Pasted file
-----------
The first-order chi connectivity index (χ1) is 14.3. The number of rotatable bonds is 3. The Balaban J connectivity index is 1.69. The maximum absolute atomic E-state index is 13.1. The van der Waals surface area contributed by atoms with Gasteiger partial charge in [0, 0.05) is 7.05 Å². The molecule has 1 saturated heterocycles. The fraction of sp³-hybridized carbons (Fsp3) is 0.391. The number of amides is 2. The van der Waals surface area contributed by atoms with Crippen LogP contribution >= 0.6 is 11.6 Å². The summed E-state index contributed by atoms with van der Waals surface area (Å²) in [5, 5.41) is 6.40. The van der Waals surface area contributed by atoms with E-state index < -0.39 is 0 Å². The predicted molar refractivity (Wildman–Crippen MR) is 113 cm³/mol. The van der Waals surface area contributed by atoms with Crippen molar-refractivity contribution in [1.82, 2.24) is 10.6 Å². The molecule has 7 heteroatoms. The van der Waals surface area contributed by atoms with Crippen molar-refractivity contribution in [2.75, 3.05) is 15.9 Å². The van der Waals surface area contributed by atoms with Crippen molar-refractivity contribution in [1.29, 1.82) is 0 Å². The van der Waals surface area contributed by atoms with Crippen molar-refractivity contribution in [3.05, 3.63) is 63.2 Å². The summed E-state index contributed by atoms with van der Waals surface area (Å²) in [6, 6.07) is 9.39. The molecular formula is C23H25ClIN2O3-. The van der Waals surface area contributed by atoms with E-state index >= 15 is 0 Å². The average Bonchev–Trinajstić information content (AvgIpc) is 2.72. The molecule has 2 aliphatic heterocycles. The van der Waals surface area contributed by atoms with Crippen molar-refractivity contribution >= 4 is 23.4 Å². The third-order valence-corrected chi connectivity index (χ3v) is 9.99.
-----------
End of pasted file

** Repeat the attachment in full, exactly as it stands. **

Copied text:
The first-order chi connectivity index (χ1) is 14.3. The number of rotatable bonds is 3. The Balaban J connectivity index is 1.69. The maximum absolute atomic E-state index is 13.1. The van der Waals surface area contributed by atoms with Gasteiger partial charge in [0, 0.05) is 7.05 Å². The molecule has 1 saturated heterocycles. The fraction of sp³-hybridized carbons (Fsp3) is 0.391. The number of amides is 2. The van der Waals surface area contributed by atoms with Crippen LogP contribution >= 0.6 is 11.6 Å². The summed E-state index contributed by atoms with van der Waals surface area (Å²) in [5, 5.41) is 6.40. The van der Waals surface area contributed by atoms with E-state index < -0.39 is 0 Å². The predicted molar refractivity (Wildman–Crippen MR) is 113 cm³/mol. The van der Waals surface area contributed by atoms with Crippen molar-refractivity contribution in [1.82, 2.24) is 10.6 Å². The molecule has 7 heteroatoms. The van der Waals surface area contributed by atoms with Crippen molar-refractivity contribution in [2.75, 3.05) is 15.9 Å². The van der Waals surface area contributed by atoms with Crippen molar-refractivity contribution in [1.29, 1.82) is 0 Å². The van der Waals surface area contributed by atoms with Crippen molar-refractivity contribution in [3.05, 3.63) is 63.2 Å². The summed E-state index contributed by atoms with van der Waals surface area (Å²) in [6, 6.07) is 9.39. The molecular formula is C23H25ClIN2O3-. The van der Waals surface area contributed by atoms with E-state index >= 15 is 0 Å². The average Bonchev–Trinajstić information content (AvgIpc) is 2.72. The molecule has 2 aliphatic heterocycles. The van der Waals surface area contributed by atoms with Crippen molar-refractivity contribution >= 4 is 23.4 Å². The third-order valence-corrected chi connectivity index (χ3v) is 9.99.